Fair Value
 
 
Total Cost Basis
 
Level 1
 
Level 2
 
Total
Millions of dollars
 
2015
 
2014
 
2015
 
2014
 
2015
 
2014
 
2015
 
2014
Money market funds (1)
 
$
26

 
$
21

 
$
26

 
$
21

 
$

 
$

 
$
26

 
$
21

Net derivative contracts
 

 

 

 

 
(15
)
 
(1
)
 
(15
)
 
(1
)
Available for sale investments
 
12

 
16

 
32

 
26

 

 

 
32

 
26

(1) Money market funds are comprised primarily of government obligations and other first tier obligations.
Other Fair Value Measurements
The fair value of long-term debt (including current maturities) was $4.3 billion and $3.8 billion at March 31, 2015 and December 31, 2014, respectively, and was estimated using discounted cash flow analyses based on incremental borrowing rates for similar types of borrowing arrangements (Level 2 input).
(4)    INVENTORIES
The following table summarizes our inventory for the periods presented:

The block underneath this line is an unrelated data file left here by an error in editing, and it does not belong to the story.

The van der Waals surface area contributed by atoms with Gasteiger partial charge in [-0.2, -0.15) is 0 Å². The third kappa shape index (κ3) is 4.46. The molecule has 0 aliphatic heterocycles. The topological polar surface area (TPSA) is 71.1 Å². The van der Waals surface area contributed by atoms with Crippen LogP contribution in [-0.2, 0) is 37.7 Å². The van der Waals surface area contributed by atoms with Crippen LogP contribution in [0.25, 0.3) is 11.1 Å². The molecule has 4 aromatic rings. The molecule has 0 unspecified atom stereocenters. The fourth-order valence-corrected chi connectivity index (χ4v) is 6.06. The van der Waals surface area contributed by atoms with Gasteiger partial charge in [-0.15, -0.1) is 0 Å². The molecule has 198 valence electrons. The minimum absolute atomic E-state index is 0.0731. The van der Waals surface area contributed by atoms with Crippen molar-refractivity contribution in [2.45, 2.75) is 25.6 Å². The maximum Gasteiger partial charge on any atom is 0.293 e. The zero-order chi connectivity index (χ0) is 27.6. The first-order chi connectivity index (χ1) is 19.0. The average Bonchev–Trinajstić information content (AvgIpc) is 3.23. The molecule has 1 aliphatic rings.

Millions of dollars
 
March 31,
2015
 
December 31,
2014
Finished products
 
$
2,275

 
$
2,189

Raw materials and work in process
 
888

 
724

 
 
3,163

 
2,913

Less: excess of FIFO cost over LIFO cost
 
(161
)
 
(173
)
Total inventories
 
$
3,002


$
2,740

LIFO inventories represented 39% and 35% of total inventories at March 31, 2015 and December 31, 2014, respectively.
(5)    PROPERTY, PLANT & EQUIPMENT
The following table summarizes our property, plant and equipment as of March 31, 2015 and December 31, 2014:
Millions of dollars
 
March 31,
2015
 
December 31,
2014
Land
 
$
131

 
$
142

Buildings
 
1,558

 
1,616

Machinery and equipment
 
7,891

 
8,182

Accumulated depreciation
 
(5,801
)
 
(5,959
)
Property, plant and equipment, net
 
$
3,779

 
$
3,981

During the three months ended March 31, 2015, we disposed of $14 million of buildings, machinery and equipment.
(6)    FINANCING ARRANGEMENTS
Debt